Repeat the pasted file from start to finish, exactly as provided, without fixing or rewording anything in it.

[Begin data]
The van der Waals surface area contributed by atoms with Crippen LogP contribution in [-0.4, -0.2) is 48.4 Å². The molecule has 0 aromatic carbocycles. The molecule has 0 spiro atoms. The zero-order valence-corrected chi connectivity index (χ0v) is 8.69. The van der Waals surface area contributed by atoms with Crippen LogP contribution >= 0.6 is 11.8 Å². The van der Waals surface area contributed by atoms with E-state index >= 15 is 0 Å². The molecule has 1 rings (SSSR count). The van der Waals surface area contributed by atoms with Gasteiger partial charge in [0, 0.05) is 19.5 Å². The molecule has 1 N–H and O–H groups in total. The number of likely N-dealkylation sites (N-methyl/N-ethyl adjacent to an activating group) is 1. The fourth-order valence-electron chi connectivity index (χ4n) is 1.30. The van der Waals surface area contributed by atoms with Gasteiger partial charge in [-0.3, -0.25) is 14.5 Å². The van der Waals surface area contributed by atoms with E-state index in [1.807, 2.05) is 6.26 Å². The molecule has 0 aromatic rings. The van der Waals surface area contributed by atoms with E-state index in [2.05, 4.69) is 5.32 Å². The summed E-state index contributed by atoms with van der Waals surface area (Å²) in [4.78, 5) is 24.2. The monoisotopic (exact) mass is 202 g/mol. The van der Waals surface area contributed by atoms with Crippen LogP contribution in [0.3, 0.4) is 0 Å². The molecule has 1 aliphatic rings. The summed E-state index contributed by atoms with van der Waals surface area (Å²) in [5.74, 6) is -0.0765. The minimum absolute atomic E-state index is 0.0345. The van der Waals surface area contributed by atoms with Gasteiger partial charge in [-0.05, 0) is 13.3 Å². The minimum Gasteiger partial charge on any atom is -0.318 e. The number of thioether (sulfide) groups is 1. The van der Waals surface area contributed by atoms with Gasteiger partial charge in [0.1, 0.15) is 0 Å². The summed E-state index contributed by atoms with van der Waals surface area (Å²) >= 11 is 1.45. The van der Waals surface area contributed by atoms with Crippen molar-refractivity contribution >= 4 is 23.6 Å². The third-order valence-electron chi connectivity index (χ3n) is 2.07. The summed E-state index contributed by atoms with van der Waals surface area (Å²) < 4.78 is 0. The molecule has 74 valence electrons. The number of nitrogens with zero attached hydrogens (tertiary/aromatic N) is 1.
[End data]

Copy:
The van der Waals surface area contributed by atoms with Crippen LogP contribution in [-0.4, -0.2) is 48.4 Å². The molecule has 0 aromatic carbocycles. The molecule has 0 spiro atoms. The zero-order valence-corrected chi connectivity index (χ0v) is 8.69. The van der Waals surface area contributed by atoms with Crippen LogP contribution >= 0.6 is 11.8 Å². The van der Waals surface area contributed by atoms with E-state index >= 15 is 0 Å². The molecule has 1 rings (SSSR count). The van der Waals surface area contributed by atoms with Gasteiger partial charge in [0, 0.05) is 19.5 Å². The molecule has 1 N–H and O–H groups in total. The number of likely N-dealkylation sites (N-methyl/N-ethyl adjacent to an activating group) is 1. The fourth-order valence-electron chi connectivity index (χ4n) is 1.30. The van der Waals surface area contributed by atoms with Gasteiger partial charge in [-0.3, -0.25) is 14.5 Å². The van der Waals surface area contributed by atoms with E-state index in [1.807, 2.05) is 6.26 Å². The molecule has 0 aromatic rings. The van der Waals surface area contributed by atoms with E-state index in [2.05, 4.69) is 5.32 Å². The summed E-state index contributed by atoms with van der Waals surface area (Å²) in [4.78, 5) is 24.2. The monoisotopic (exact) mass is 202 g/mol. The van der Waals surface area contributed by atoms with Crippen LogP contribution in [0.3, 0.4) is 0 Å². The molecule has 1 aliphatic rings. The summed E-state index contributed by atoms with van der Waals surface area (Å²) in [5.74, 6) is -0.0765. The minimum absolute atomic E-state index is 0.0345. The van der Waals surface area contributed by atoms with Gasteiger partial charge in [-0.05, 0) is 13.3 Å². The minimum Gasteiger partial charge on any atom is -0.318 e. The number of thioether (sulfide) groups is 1. The van der Waals surface area contributed by atoms with Gasteiger partial charge in [0.1, 0.15) is 0 Å². The summed E-state index contributed by atoms with van der Waals surface area (Å²) >= 11 is 1.45. The van der Waals surface area contributed by atoms with Crippen molar-refractivity contribution >= 4 is 23.6 Å². The third-order valence-electron chi connectivity index (χ3n) is 2.07. The summed E-state index contributed by atoms with van der Waals surface area (Å²) < 4.78 is 0. The molecule has 74 valence electrons. The number of nitrogens with zero attached hydrogens (tertiary/aromatic N) is 1.